Big Bend National Park is a true gem for the state of Texas. Located in southwest Texas on the border of Mexico and the Rio Grande River it boast over 800,000 acres of gorgeous mountains, rivers, and desert landscape. We camped at Big Bend in our RV in March. In our video we talk about what to know before you go, things to do around the park, best hikes, camping options, and more! Take a look at this beautiful National Park and all of the wonderful things there are to do!
If you’re interested in camping at the park there are three developed campgrounds all of which cost $14 per night (if you do full hookups at Rio Grande Village it will likely cost more).
- Chisos Basin – right in the heart of the Chisos mountains. It’s a smaller campground that can only accommodate smaller rigs (there is a very windy road to get to it). If you’re over 25 ft it’s unlikely you’ll be able to camp here. If you are a smaller rig this would be your best bet. It’s smack dab in the middle of the park so you can easily get from one end to the other with your “home base” being right in the middle.
- Rio Grande Village – this is the most developed of the campgrounds with showers on site, laundry facilities, village store, and two different parking areas. One section of this village offers full hook ups that take reservations online. The other area of this campground is dry camping with on site bathrooms and has sections that are generator free and sections that allow generators. Bonus to this one is the nice trees and nearby hot springs (only a 10 minute drive to the trail/road to the springs). *Random wind storms are frequent on this side of the park.*
- Cottonwood – the smallest of the three campgrounds on the far west side of the park (near Santa Elena Canyon). It is close to the river so it has some trees for shade but plenty of sun for solar as well. It’s a no generator zone, so if you’re reliant on your generator this won’t be the best fit for you.
If you’re into backcountry camping (for both tents or RV’s) you can apply for a 14 day permit although permits are limited (especially for back country RV parking). You must be present to get a permit, you cannot call to reserve the permits.The roads are do-able even for big rigs, but it is a primitive, dusty, rough road with lots of rocks and pot holes so go slow or if you’re nervous camp at one of the developed campgrounds. It’s $14 for the entire 14 days so a super affordable option if the passes are available. You must go to Visitor’s Center near the Chisos Basin to get backcountry permits (the first Visitor Center near the entrance of the park cannot do permits there).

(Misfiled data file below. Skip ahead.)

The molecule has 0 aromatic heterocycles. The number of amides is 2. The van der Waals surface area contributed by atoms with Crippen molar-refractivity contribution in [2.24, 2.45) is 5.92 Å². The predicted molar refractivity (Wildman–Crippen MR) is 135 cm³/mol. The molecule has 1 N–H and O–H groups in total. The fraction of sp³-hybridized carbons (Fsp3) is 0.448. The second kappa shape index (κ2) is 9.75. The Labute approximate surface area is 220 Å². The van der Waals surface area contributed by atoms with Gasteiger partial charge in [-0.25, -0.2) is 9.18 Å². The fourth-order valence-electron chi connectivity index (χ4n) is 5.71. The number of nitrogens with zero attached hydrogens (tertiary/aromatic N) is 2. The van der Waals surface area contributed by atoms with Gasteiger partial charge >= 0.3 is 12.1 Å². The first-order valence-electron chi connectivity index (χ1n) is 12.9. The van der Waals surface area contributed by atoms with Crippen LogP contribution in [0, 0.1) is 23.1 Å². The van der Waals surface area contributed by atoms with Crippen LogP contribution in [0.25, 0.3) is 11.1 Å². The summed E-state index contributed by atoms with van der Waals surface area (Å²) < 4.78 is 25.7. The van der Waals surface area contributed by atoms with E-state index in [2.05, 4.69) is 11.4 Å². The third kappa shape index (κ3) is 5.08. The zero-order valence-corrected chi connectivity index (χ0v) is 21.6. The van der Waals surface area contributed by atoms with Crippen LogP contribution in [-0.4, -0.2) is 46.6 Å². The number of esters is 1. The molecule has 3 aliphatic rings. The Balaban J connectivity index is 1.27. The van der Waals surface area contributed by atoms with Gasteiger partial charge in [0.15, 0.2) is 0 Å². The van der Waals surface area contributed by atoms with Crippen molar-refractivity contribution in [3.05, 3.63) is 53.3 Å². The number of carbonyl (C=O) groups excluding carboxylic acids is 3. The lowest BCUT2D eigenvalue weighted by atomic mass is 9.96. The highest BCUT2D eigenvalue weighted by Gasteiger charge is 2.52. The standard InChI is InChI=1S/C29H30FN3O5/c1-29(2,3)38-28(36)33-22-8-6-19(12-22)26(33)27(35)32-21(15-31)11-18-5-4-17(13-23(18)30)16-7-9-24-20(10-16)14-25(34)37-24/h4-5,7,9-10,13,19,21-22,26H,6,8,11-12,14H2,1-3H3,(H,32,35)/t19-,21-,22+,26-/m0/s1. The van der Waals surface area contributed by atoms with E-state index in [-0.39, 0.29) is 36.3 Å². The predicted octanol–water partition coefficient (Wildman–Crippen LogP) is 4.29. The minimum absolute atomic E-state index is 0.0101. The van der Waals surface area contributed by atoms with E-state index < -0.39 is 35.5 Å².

With three distinct regions; the desert, the mountains, and the river there is plenty to do in Big Bend. Southwest Texas is dry and hot. Even though we were there in early spring, the day time heat saw highs 90+ degrees some days. We spent the most time in the Chisos Basin mostly because the high elevation of the area made it about 10 degrees cooler no matter what time of day and many of the trails offer shade as you hike. You can find shade in Santa Elena Canyon area as well, but the desert areas throughout the remainder of the park could be brutal in the heat and sun. No matter where you go in the park bring a TON of water (like more water than you think you can drink).
There several hikes in the Chisos Basin area. We completed Lost Mine Trail which is 4.8 miles roundtrip and a very fun, beautiful hike. You “climb” up the mountain to be rewarded with spectacular views of the mountains. We highly suggest this trail. We also completed the Window Trail which brings you to the “window” in the basin. It was a fun hike that was downhill at first (which is a bummer because then when you’re walking back, you have to walk up hill but that’s just me…). At the end of the trail when you get close to the window view you get to climb up some really cool rocks and makeshift rock stairs. This is another easier hike that has a high reward for the effort put into it!
Probably the most hiked trail that is pretty well known in Big Bend is the South Rim. As we mentioned in the video, completing this hike is probably best if you camp overnight (which would require a back country permit) so planning would need to be involved. At 12 miles, with lots of overlooks and wonderful stops along the way, one day would be rushing it not to mention it would be a super long day. Some people do part of the loop and climb up to Emory Peak, but we were told by several people the effort, difficulty, and length of the hike just isn’t worth the reward (we heard the view is just okay and it’s mainly rocky canyon with very little views along the way). So if you can’t do the entire South Rim this go around, enjoy some of the other trails that still offer great views without all that work!
Give yourself ample time to explore each of the areas of the park, I would dedicate at least one day to each part of the park if possible. As you can see from the pictures the landscape is just breathtaking!